As researchers at the University of Washington in Seattle discovered in a study of patients at 14 clinics affiliated with Group Health Cooperative, a 600,000-enrollee integrated plan in Washington state, patients with chronic disease, such as diabetes and coronary heart disease, who also have depression have a much tougher time managing their illnesses.
But in a December 2010 article published in the New England Journal of Medicine, the researchers showed that dedicated, coordinated case management, in which patients had structured visits to a clinic every two or three weeks to manage depression and other illnesses, improved their medical disease control.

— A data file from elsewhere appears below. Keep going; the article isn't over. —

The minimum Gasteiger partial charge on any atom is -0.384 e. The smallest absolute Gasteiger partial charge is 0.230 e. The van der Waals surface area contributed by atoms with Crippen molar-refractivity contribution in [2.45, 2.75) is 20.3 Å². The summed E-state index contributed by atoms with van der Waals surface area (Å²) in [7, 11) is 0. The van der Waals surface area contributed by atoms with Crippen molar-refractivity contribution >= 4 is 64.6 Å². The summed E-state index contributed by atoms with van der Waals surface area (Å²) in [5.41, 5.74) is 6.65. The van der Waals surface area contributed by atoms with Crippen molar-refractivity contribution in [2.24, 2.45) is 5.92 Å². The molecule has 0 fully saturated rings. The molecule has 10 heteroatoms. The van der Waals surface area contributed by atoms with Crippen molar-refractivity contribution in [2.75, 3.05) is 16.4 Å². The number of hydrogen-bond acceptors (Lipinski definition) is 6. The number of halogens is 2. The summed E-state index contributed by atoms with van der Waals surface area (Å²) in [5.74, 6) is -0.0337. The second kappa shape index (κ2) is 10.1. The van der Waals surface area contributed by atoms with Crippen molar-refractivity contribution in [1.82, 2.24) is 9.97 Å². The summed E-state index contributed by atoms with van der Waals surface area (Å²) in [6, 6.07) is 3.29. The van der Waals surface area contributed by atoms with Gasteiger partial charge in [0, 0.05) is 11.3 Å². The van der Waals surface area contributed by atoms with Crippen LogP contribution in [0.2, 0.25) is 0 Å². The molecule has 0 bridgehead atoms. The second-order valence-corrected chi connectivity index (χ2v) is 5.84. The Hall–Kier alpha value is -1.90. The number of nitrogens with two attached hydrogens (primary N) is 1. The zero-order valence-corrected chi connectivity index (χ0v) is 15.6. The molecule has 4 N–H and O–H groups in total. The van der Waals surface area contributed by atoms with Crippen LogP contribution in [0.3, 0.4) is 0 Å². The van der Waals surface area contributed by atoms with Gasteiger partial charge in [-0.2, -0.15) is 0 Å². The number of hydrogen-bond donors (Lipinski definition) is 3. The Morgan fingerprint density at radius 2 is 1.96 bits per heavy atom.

One of the coauthors, Elizabeth Lin, MD, MPH, says that this population receiving care management has high health costs, and researchers are just starting to analyze cost data over a two-year period.
So far, Wachter says, there isn’t much information about whether these programs are cost-effective. But now that hospitals and doctors are threatened by cuts in reimbursement for higher rates of admissions and readmissions, they may want to become much more engaged with the idea of a patient navigator.
“There’s going to be a shakeout in the next five years with these case manager models to determine empirically which ones work best,” he says.
Hospital and physician leaders need to understand that now, Wachter says, their “skin is in the game, through admissions or readmissions, and reporting on quality.”